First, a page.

I cannot remember a time as a child when I was not involved with a dog of some description. If our family didn’t own a dog, I quite literally collected other people’s dogs. That is how I found Nuki, a liver and white Springer spaniel who belonged to a neighbour down the street from our house. From the age of 6 to 12, Nuki and I would go off on ‘adventures’ as often as permitted at the end of which he was always faithfully returned to his rightful owner, if a little dirtier than he had originally been at the start. Sometimes we just hung out together at home.
Just before we moved away from the area, I used to dream up plots on how Nuki would accidently move with us or how we would run away together. None of those plans happened and I got on with life.
I was a stroppy and self-involved 16 year old when we next visited some of my parents’ friends in that old neighbourhood. I was sitting outside when who do you think I saw come walking along, heading directly for me? Nuki. He was greyer, he was going blind and his back legs didn’t work very well. But his memory still worked. How did he know I was there? Had he been coming to my old house that whole time? It didn’t matter that it had been four years since I had seen him. It didn’t matter that I had been busy growing up and forgetting about him. He still remembered me.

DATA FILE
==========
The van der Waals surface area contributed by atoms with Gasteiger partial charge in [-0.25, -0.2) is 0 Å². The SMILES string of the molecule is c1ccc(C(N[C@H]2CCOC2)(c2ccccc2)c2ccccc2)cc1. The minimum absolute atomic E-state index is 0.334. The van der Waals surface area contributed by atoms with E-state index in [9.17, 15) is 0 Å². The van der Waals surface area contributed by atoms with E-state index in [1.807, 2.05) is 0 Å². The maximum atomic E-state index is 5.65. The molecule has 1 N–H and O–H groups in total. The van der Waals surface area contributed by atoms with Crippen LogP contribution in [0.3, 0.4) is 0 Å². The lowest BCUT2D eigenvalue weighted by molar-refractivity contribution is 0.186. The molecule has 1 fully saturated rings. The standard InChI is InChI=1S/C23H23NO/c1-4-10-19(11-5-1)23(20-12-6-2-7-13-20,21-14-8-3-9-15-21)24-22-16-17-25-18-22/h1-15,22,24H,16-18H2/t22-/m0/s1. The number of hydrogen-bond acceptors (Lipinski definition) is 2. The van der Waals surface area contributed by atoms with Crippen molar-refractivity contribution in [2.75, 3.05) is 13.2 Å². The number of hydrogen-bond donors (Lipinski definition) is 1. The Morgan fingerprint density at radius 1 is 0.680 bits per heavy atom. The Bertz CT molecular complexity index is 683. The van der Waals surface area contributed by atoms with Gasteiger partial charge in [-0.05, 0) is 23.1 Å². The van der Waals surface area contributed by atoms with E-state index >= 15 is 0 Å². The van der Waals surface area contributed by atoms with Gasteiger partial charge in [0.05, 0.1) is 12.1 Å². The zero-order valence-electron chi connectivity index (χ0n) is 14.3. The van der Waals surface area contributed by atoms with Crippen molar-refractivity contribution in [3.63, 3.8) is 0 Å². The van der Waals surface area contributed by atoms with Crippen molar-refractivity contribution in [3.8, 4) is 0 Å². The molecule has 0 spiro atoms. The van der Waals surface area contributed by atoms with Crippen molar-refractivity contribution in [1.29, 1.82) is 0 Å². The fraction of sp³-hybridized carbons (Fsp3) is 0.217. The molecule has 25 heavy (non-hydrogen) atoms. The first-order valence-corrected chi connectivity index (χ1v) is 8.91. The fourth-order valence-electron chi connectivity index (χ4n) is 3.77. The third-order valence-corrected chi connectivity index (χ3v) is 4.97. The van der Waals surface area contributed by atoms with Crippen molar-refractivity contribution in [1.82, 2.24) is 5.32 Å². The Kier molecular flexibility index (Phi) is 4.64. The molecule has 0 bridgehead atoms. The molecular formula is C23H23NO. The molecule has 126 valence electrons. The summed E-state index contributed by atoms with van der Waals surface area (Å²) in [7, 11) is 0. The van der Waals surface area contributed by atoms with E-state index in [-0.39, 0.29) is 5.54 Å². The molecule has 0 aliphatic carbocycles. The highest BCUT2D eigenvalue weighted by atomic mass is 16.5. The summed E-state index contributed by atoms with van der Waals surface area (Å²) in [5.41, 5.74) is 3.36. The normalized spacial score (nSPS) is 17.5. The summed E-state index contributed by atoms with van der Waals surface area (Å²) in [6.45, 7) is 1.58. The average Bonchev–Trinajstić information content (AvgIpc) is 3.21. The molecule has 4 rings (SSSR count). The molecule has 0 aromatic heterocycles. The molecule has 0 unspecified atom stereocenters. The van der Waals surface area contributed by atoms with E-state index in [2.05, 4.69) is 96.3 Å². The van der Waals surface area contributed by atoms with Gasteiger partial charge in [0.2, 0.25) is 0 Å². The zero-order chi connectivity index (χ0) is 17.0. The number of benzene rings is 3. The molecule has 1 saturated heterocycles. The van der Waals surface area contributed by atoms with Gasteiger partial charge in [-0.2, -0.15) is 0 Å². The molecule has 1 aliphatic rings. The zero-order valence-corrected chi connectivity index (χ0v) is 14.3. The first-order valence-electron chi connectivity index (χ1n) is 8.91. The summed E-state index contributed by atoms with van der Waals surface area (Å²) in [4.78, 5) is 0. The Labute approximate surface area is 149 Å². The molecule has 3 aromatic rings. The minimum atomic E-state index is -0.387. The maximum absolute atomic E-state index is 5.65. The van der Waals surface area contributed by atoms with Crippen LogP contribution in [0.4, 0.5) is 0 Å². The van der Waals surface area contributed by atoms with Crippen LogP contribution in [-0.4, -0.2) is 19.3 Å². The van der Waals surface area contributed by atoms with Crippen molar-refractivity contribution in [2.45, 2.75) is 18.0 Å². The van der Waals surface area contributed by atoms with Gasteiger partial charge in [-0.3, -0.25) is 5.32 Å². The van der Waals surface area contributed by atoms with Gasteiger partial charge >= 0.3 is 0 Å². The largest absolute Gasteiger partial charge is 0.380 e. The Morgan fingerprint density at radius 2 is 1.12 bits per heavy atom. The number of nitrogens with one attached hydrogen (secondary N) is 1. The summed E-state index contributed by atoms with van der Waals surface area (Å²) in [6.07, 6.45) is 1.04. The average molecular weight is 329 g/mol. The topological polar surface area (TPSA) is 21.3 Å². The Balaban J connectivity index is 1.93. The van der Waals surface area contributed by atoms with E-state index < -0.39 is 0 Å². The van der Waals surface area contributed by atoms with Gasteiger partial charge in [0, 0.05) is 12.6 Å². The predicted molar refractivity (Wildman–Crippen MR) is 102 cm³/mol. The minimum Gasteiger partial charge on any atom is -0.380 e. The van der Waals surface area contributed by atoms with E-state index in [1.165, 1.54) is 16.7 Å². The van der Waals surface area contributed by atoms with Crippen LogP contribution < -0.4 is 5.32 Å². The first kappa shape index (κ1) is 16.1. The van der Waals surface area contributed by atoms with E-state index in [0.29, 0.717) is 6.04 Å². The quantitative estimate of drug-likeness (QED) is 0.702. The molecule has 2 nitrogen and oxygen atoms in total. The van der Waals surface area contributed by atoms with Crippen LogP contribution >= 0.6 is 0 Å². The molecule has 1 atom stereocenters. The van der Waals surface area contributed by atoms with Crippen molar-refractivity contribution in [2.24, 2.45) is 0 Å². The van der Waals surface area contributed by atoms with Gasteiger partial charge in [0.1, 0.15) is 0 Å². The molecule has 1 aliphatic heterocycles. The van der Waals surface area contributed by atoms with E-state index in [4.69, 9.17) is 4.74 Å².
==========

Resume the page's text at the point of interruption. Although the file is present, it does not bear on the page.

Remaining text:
Dogs are like that, aren’t they? Dogs become part of the story of our lives. Dogs teach us things that make us better humans. Like unconditional love, loyalty, joy, forgiveness and trust. And when the time comes, they teach us how to grieve their loss.
This is where this exhibition started....with a present dog, Cooper, and with a past dog, Floyd. Both are/were big personalities. Both are/were owned by two beautiful people who recognised what treasures they had in the form of a four-legged best-friend. Because one dog is no longer physically here, does not make that dog less real to its owner or to the people who knew him. By placing the past and present dog along-side each other, I wanted to pursue the notion that memory supersedes death and through our memories, the people, the dogs who we loved are still very much alive in our thoughts and hearts.